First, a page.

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What Are the Characteristics of Romanticism?

The Romantic poet Lord Byron set many of his narrative love poems in turbulent medieval settings.
Samuel Coleridge's Ancient Mariner drew the supernatural wrath of nature for killing an albatross.
Artist and poet William Blake drew heavily from mythology and inner visions to create unique illustrated books.
John Keats was a notable Romantic poet.
Wordsworth's poetry emphasized emotion and man's connection to nature.
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  • Written By: Daniel Liden
  • Edited By: Jenn Walker
  • Images By: Georgios Kollidas, Deborah Desmond-Hurst, Pds209, Books18, Georgios Kollidas
  • Last Modified Date: 14 November 2014
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Romanticism describes an artistic and intellectual movement that started in the latter part of the 18th century and had a powerful effect on many areas of art, literature, music, and thought. The characteristics of Romanticism include a focus on strong emotion, awe of nature, and a break from following rigid structure. These and other characteristics arose, to an extent, from a desire to rebel against the scientific rationalization of the natural world that was occurring due to rapid increases in scientific progress. As such, emphasis was placed on the power of nature, the importance of imagination, and the use of mythical and religious symbolism.

Some of the characteristics of Romanticism are based in thematic rather than stylistic concerns. Much romantic literature, for instance, focused on isolated and heroic artist figures in unpleasant or difficult situations. Romantic literature also addressed the human psyche in new ways, placing importance on the unconscious and the imagination that was generally lacking in classical literature. Some literature from the Romantic movement took on supernatural or occult subjects, and many early important works in the horror genre originated from this movement. The vast power of nature and the powerlessness of man against nature was another of the prominent thematic.

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Romanticism also has several stylistic characteristics that contrast with the structure, formality, and restraint common in classicism. These writers held imagination and creativity above formality and structure, so many defied literary conventions of the time. They practiced less restraint than their classical counterparts and were more likely to use words and phrases highly evocative of emotion and less based in precise concrete meaning. Classical writers tended to follow very explicit rules that specified what they should and should not do in their literary work, which was starkly different from Romanticism.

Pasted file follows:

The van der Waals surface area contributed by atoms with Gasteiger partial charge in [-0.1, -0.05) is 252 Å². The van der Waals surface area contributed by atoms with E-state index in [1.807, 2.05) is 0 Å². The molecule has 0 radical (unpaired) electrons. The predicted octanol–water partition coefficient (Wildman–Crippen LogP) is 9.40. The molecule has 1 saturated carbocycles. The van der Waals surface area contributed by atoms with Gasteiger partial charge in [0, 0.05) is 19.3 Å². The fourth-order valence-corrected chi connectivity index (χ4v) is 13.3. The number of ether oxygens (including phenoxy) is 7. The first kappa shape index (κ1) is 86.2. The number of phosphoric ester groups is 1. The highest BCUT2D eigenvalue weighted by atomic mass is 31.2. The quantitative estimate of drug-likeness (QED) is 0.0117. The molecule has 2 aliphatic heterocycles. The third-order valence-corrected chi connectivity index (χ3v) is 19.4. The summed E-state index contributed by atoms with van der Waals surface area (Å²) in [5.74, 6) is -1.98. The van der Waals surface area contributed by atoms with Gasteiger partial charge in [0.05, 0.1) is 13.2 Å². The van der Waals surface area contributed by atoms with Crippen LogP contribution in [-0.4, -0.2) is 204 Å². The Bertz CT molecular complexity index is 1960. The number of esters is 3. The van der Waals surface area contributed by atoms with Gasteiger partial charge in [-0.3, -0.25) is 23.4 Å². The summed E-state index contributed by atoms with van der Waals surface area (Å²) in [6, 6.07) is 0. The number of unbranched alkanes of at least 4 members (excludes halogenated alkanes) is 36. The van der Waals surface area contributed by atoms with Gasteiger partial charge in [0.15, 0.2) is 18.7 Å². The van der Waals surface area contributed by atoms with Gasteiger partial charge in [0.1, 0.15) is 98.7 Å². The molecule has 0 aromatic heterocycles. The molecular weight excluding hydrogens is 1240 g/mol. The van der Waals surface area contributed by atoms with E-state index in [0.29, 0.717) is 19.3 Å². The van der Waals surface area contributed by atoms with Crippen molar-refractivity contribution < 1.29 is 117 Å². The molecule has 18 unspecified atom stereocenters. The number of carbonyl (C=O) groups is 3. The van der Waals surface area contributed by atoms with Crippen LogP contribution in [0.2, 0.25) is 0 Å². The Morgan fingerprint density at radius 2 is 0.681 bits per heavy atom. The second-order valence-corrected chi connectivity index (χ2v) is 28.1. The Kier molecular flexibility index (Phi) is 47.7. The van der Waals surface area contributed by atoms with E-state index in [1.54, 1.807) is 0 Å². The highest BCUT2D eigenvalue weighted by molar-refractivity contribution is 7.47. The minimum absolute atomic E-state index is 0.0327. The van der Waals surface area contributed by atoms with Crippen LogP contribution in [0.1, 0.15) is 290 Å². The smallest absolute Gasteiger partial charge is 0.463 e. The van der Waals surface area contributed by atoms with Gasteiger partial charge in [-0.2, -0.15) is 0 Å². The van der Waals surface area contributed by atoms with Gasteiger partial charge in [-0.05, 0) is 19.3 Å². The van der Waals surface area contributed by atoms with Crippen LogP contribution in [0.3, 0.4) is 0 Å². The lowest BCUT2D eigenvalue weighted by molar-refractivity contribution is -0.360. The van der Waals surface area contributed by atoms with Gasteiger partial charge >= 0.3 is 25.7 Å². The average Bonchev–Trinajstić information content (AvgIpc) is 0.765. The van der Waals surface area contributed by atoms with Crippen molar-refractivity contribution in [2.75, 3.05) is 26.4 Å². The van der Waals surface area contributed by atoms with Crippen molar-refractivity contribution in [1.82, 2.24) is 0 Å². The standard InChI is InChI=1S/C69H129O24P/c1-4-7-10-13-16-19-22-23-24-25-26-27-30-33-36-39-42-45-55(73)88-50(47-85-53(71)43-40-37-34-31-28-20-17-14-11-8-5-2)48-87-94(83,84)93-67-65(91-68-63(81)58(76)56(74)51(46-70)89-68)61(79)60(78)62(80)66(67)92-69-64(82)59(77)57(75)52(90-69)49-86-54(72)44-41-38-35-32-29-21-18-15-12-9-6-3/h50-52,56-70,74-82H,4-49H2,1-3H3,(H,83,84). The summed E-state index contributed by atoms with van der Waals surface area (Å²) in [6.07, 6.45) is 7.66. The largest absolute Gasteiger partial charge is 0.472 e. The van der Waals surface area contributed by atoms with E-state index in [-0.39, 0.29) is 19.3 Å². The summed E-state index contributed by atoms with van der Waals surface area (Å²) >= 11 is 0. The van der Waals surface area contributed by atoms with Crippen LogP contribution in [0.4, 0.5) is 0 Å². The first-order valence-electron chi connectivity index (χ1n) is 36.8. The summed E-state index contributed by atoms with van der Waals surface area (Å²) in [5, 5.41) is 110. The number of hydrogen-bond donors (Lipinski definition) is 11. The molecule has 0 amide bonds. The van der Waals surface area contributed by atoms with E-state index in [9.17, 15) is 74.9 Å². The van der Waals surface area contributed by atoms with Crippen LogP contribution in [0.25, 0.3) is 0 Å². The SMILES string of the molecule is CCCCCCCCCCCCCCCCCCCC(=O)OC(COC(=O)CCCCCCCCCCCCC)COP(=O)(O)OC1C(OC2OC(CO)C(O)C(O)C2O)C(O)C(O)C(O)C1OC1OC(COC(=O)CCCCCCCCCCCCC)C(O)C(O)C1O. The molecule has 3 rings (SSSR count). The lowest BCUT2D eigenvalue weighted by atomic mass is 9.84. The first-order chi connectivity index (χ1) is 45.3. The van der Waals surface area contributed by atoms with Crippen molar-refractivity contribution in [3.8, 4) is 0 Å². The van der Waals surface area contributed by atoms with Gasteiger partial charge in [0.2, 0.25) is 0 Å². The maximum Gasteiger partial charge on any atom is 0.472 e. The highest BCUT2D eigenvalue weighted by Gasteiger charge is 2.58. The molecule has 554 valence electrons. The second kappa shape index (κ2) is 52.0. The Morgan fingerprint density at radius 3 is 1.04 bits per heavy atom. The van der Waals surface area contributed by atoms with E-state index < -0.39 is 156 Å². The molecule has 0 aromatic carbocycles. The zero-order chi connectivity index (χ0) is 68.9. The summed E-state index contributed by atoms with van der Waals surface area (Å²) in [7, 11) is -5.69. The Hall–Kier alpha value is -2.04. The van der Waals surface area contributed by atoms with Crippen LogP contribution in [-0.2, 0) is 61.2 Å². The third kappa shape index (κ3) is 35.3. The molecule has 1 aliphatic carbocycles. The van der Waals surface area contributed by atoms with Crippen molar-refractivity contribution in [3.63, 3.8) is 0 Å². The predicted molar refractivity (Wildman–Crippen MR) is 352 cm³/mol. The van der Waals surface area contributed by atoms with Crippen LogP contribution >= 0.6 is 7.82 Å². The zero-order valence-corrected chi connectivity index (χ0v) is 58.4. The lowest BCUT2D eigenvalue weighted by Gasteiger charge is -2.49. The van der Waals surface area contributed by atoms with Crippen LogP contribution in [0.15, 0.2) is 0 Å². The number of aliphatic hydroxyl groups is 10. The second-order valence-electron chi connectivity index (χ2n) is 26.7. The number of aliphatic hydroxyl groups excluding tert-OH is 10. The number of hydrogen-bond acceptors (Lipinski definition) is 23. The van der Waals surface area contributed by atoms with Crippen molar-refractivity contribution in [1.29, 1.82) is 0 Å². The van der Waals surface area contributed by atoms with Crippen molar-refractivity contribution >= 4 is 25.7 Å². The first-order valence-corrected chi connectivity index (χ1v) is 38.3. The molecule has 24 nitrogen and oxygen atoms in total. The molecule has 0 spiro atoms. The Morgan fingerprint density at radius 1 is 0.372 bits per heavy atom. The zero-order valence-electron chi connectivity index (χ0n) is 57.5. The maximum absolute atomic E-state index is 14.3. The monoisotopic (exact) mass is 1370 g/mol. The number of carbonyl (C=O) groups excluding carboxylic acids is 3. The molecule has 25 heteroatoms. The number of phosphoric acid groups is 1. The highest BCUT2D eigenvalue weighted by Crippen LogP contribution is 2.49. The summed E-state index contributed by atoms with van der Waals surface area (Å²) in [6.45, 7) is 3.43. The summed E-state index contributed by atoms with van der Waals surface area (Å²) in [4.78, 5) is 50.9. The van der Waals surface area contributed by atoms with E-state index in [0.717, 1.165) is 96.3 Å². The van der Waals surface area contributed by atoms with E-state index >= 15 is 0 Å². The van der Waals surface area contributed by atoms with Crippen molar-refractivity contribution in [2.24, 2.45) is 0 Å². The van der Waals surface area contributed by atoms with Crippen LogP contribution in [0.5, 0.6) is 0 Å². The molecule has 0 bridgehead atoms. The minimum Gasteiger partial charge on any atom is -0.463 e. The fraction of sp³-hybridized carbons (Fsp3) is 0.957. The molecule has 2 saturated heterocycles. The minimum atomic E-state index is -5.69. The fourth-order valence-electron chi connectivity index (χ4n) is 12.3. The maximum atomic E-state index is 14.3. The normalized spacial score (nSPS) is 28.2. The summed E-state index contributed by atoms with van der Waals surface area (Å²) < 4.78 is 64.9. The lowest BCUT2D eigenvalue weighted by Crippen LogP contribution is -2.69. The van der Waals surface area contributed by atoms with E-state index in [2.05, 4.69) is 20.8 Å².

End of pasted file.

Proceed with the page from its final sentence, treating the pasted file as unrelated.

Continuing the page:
Another of the characteristics of Romanticism is a focus on mythology and religion. The focus was not, however, always full of humble awe and respect — many romantic writers provided reinterpretations of myths that varied substantially from the source material. Religion in particular was treated with much less respect and awe than in past literary practices. Writers were likely to use religious imagery because of its beauty and effectiveness in conveying emotionally-charged meaning. Romanticism is not, however, defined by pious and deferential respect for the religious themes addressed, and writers freely used religious ideas for their own purposes.

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oscar23
Post 5

I am very much a thinker, and one of the things that I often think about is the direction our world is taking. We, as humans, change from generation to generation, and we are constantly seeking that which we do not have. In that way, we very much stay the same.